One day, my toddler developed red, itchy rashes around her neck. I assumed it was just a heat rash, but the itching grew worse—and my poor daughter would fumble at her neck, clearly uncomfortable. We tried putting ointment, and hoped the rashes would resolve themselves, but she was so unhappy that we brought her to the pediatrician. We found out that she had an allergy—not to food, or to pet fur, but to the fabric softener we used on her beddings!
There are many things that can irritate our children’s skin, and after that experience I became more vigilant. Here are some things you should watch out for.
Experts say that children have more sensitive skin because they have thinner skin and undeveloped immune systems. So, don’t rule out a possible allergy trigger just because it doesn’t bother you (or an older child). I would never have thought the fabric softener was the problem because I used the same product on my preschooler’s beddings—his skin was fine, but his one-year-old sister was not. Aside from fabric softeners, also watch out for air fresheners, cleansers and carpet deodorizers. Toddlers spend a lot of time sitting on the floor, so their skin comes in contact with chemicals that may cling to the floor surfaces. (Read our article, “How safe are your cleaning products?”)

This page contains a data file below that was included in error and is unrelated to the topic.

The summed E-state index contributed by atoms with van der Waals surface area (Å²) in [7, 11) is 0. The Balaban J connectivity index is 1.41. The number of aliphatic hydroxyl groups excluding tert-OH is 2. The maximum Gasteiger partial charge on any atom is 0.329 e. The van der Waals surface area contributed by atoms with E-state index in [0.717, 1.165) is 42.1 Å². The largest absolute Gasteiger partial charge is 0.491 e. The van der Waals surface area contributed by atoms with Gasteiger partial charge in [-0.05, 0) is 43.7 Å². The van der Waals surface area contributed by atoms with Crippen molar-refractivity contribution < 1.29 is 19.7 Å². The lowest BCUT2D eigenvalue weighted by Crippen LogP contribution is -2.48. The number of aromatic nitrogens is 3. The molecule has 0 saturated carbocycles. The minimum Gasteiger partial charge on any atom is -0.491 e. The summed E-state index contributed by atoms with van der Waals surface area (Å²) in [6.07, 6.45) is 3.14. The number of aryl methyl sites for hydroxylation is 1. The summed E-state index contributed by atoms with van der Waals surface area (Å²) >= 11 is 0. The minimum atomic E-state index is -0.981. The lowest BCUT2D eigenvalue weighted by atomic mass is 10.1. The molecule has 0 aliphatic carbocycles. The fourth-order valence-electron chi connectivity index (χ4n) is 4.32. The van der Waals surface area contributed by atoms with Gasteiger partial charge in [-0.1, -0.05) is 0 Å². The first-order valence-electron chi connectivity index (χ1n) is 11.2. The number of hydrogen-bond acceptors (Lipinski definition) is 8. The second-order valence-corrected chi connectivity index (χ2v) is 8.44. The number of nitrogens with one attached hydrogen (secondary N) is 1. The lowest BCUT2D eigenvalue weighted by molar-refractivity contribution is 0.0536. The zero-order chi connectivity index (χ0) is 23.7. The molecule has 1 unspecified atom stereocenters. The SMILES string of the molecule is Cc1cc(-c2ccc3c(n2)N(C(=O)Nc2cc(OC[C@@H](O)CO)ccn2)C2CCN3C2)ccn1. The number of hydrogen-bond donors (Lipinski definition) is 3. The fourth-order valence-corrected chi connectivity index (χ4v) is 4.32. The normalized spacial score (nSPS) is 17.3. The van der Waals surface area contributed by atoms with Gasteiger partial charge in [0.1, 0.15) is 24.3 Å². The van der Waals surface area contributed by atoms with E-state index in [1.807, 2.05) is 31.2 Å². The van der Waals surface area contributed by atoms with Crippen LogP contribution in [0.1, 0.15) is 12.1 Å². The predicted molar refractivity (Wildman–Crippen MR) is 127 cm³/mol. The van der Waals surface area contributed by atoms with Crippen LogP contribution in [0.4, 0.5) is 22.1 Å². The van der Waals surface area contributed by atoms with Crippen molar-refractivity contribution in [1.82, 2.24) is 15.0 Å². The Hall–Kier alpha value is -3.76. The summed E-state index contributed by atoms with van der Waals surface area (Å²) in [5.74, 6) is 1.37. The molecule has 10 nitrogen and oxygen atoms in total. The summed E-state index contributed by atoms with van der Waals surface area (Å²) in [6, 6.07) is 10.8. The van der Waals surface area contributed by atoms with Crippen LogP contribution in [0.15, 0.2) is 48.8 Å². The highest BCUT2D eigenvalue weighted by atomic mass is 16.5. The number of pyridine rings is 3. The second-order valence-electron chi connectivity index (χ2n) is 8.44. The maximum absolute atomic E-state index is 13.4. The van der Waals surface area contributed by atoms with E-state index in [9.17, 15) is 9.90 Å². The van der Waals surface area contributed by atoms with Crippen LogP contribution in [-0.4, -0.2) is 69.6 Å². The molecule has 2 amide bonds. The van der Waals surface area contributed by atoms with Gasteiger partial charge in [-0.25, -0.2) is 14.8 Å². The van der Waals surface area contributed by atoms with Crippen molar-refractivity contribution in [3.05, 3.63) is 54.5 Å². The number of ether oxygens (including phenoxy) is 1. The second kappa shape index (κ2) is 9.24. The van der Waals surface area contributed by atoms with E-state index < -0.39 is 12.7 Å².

My doctor (and a lot of other skin experts) recommend using fragrance-free laundry products for washing kids’ clothes or anything that comes into contact with their skin (including stuffed toys, beddings, or fabric toys). Try organic cleansers, such as a little vinegar, instead of fabric softener. And something that is ‘unscented’ is not necessarily fragrance free, since even if they don’t use perfumes, they may contain a scent to mask the smell of other ingredients. Look for the label ‘fragrance free’ or ‘hypoallergenic.”
Products are labeled “unscented,” but fragrance still lurks. Look for labels that specify ‘fragrance-free’ or ‘hypoallergenic.’
And while your kids can certainly benefit from eating fruit, don’t expose them to fruit rinds. For example, mango rinds can cause mouth rashes, and any stains from citrus fruits like orange can irritate the skin if it is exposed to sunlight. To prevent these reactions, peel, wash and cut fruit before serving.
To find out more about allergies, read our basic guide to allergies.
Photo from ehow.com